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BenedictGomez

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This is anecdotal but my rent was $800 in 2020->$1000 in 2022 and they just sent the renewal offer today for $1150. Also my Moms went from $1350 in 2019->$1850 in 2023.

It really isn't anecdotal, rent absolutely unprecedently skyrocketed during COVID; that's 100% factual. But it's starting to retreat now nationally.

Makes perfect sense, people aren't afraid to (GASP) have a roommate anymore = additional legacy inventory coming online.
Not to mention, given the insane hikes in rents, everyone-and-their-dog started turning out rental properties = even more inventory about to come online.
 

BenedictGomez

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i dont know how single people exist here. i guess i did it for a long time but i had much lower standards. i couldnt imagine living as i lived in my 20s now in my late 30s. high walk ups, no dishwashers/washing machines, random ass roommates, unresponsive supers.

I was fortunate that both my Manhattan apartments were "special" enough that I never needed a roommate.

Apartment #1: Wall Street - it was only about 3 years after 9/11 & people were still really scared to live down there for 3 reasons
1) The belief air was unclean (my chemistry dual major told me it was probably way overblown & safe)
2) Teeming with armed men (most people here are liberal, so I get their inherent fear, but my right-of-center sensibilities thought seeing M4 carbines everywhere made it the MOST safe part of the city, not the least safe!)
3) The belief another attack would come on the NYSE (a valid concern, but you cant live in total fear, and again, probably overblown I thought).

And believe it or not, this place was concierge!!!!!! Washer, dishwasher, gym, laundry, billiards, rooftop deck overlooking the Hudson! Pretty baller for a rural Jersey kid who grew up on a tiny dairy farm.

Apartment #2: UWS - The aforementioned fear subsided, and rents down by Wall Street skyrocketed (I think they wanted to jack me almost 80% IIRC), so I thought screw this, if I'm going to pay out the azz I may as well live in one of the cooler parts of the city (FYI, FiDI is pretty boring). I responded to a Craigslist ad that curiously not only didn't have a price, but featured precisely zero pictures of the apartment. Weird I thought. But I show up for a viewing anyway, and it turns out it's one of those rare rent stabilized apartments you've read about. I grab it immediately. No washing machine here, or high-end frills though! I befriended the stereotypical Chinese laundry. The rent was cheaper than I paid in Orlando during my MBA! Basically theft.
 
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LonghornSkier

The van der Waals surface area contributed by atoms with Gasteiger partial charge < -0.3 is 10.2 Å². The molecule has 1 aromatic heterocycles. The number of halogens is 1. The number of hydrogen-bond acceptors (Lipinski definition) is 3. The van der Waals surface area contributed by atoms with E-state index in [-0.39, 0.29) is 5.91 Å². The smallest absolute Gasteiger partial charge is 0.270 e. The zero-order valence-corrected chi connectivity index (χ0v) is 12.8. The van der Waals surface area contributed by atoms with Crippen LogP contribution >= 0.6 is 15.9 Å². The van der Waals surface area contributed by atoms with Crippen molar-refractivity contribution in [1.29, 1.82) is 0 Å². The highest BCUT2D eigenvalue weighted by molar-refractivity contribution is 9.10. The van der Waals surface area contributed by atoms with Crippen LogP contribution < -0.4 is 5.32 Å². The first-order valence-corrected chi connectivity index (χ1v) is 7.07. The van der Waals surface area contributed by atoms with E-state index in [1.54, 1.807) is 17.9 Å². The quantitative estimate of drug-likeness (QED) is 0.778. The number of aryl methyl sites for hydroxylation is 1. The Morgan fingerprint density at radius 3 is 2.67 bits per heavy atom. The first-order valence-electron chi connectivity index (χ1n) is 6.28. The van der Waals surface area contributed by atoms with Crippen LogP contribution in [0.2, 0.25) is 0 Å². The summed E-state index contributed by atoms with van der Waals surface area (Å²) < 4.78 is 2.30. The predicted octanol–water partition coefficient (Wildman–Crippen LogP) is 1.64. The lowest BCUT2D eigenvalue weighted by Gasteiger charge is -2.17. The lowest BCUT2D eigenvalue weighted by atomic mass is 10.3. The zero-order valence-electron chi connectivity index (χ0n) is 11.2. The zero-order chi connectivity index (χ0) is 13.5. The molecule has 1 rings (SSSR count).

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That is absolutely insane. And you pay another five figures in state income tax?

Our total housing costs are <$2500 / month. 2 acres, 2500 square ft home on the NH seacoast with every amenity. We will be paid off in early 50s with an asset likely approaching $1M.

I guess there must be some culture we are missing out on? Just had an awesome seafood dinner with fresh local beer.
I wouldn’t be opposed to moving out of the NYC area (I’ve lived elsewhere, as my username would suggest) but two problems:

1) If I wanted to buy your property or equivalent today in the NH Seacoast, my mortgage payment + property taxes + maintenance would cost a lot more than $4k a month. You allude to this when you say your house is worth $1MM. You got generationally lucky with housing prices-I’m in my late 20’s. I was in high school when housing prices bottomed in 2010-11.
2) While remote work has provided opportunities for some to relocate, my career (corporate strategy) and my significant other’s career (fashion journalism) have far more opportunities in the NYC area than the NH seacoast.

All that said, I am not at all saying my life sucks. I live in a great place, have a good job, max out my 401k, and am able to take ski trips without thinking too much about the financial consequences!
 

KustyTheKlown

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I was fortunate that both my Manhattan apartments were "special" enough that I never needed a roommate.

Apartment #1: Wall Street - it was only about 3 years after 9/11 & people were still really scared to live down there for 3 reasons
1) The belief air was unclean (my chemistry dual major told me it was probably way overblown & safe)
2) Teeming with armed men (most people here are liberal, so I get their inherent fear, but my right-of-center sensibilities thought seeing M4 carbines everywhere made it the MOST safe part of the city, not the least safe!)
3) The belief another attack would come on the NYSE (a valid concern, but you cant live in total fear, and again, probably overblown I thought).

And believe it or not, this place was concierge!!!!!! Washer, dishwasher, gym, laundry, billiards, rooftop deck overlooking the Hudson! Pretty baller for a rural Jersey kid who grew up on a tiny dairy farm.